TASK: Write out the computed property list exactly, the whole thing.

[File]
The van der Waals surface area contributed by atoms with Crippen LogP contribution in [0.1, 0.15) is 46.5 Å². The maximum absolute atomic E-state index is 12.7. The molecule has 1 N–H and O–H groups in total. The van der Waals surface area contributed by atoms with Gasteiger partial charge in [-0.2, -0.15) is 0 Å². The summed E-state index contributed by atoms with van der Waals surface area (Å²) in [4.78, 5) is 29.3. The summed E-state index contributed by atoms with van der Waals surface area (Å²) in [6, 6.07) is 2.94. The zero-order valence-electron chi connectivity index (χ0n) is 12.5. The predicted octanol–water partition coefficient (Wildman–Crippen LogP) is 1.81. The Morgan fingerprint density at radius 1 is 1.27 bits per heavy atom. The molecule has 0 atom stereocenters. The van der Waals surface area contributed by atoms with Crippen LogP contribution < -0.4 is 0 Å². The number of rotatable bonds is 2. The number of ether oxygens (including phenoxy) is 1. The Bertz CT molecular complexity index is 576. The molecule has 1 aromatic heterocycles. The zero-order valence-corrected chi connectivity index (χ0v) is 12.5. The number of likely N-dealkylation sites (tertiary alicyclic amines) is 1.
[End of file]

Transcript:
The van der Waals surface area contributed by atoms with Crippen LogP contribution in [0.1, 0.15) is 46.5 Å². The maximum absolute atomic E-state index is 12.7. The molecule has 1 N–H and O–H groups in total. The van der Waals surface area contributed by atoms with Gasteiger partial charge in [-0.2, -0.15) is 0 Å². The summed E-state index contributed by atoms with van der Waals surface area (Å²) in [4.78, 5) is 29.3. The summed E-state index contributed by atoms with van der Waals surface area (Å²) in [6, 6.07) is 2.94. The zero-order valence-electron chi connectivity index (χ0n) is 12.5. The predicted octanol–water partition coefficient (Wildman–Crippen LogP) is 1.81. The Morgan fingerprint density at radius 1 is 1.27 bits per heavy atom. The molecule has 0 atom stereocenters. The van der Waals surface area contributed by atoms with Crippen LogP contribution < -0.4 is 0 Å². The number of rotatable bonds is 2. The number of ether oxygens (including phenoxy) is 1. The Bertz CT molecular complexity index is 576. The molecule has 1 aromatic heterocycles. The zero-order valence-corrected chi connectivity index (χ0v) is 12.5. The number of likely N-dealkylation sites (tertiary alicyclic amines) is 1.